Someone constructs an ill-conditioned situation and then uses it to prove that a certain package has limitations. To me this sounds a bit like the Maple-Mma comparisons that are occasionally pilfered on the web in order to demonstrate the superiority of one over the other.
In this case, I do not believe the example says much about the quality of DirectSearch, or the other tools in Maple. If faced with an exponent of 100 in a real situation I would not even dream of using any package in a direct straightforward application. Axel gets my vote here: first bring your problem into a form amenable to a solution. If that is not possible, you are likely up to no good in the sense that the underlying problem may just be too ill-conditioned to be amenable to a solution. And granted, I see this from a physicists perspective, meaning that in my world there would usually be some underlying physics or engineering problem. If the problem is ill-conditioned, likely any solution would not be very stable in practice.
Personally, I prefer to use Maple's build-in facilities (solve and fsolve for solution, the various fiting modules for linear and nonlinear fits). Do they have limitations: you bet they do. Can one work around those: in a surprising number of cases: yes. What do I do if Maple's modules do not succeed: I go back to my problem reviewing what I am actually trying to do here. I have dabbled with DirectSearch but not seriously used it, but in the cases where I tried it its results were not out of line with the ones I found using Maple's modules. In that sense I don't think DirectSearch is any worse; and I can believe that it will solve problems that Maple's modules have a hard time with.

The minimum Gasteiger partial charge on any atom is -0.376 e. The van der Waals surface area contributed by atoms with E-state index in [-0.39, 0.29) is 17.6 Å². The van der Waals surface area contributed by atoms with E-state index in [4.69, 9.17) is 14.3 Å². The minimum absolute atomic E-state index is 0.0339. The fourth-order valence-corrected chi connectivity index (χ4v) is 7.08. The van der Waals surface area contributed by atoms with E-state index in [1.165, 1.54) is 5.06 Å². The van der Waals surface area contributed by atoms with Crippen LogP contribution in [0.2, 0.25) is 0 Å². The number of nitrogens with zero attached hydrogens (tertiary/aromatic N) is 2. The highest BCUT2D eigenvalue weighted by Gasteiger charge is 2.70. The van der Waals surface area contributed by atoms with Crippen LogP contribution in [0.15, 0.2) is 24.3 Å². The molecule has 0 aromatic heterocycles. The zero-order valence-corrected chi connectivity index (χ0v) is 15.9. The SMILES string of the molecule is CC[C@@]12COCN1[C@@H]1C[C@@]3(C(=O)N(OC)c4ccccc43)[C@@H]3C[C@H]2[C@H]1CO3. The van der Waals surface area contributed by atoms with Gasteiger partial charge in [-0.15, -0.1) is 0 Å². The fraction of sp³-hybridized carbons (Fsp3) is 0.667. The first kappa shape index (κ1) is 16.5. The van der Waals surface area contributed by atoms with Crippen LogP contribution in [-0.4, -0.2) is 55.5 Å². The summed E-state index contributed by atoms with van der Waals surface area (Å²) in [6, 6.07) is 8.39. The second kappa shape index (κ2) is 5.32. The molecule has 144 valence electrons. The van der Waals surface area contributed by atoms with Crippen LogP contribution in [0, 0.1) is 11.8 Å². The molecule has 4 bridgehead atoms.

But finding roots involving powers of 100 using numerical methods... well, I have a hard time with that no matter what they are called and who programmed them. And it certainly does not disqualify a software routine if it can't do that without a lot of hand-holding.
Just my $0.02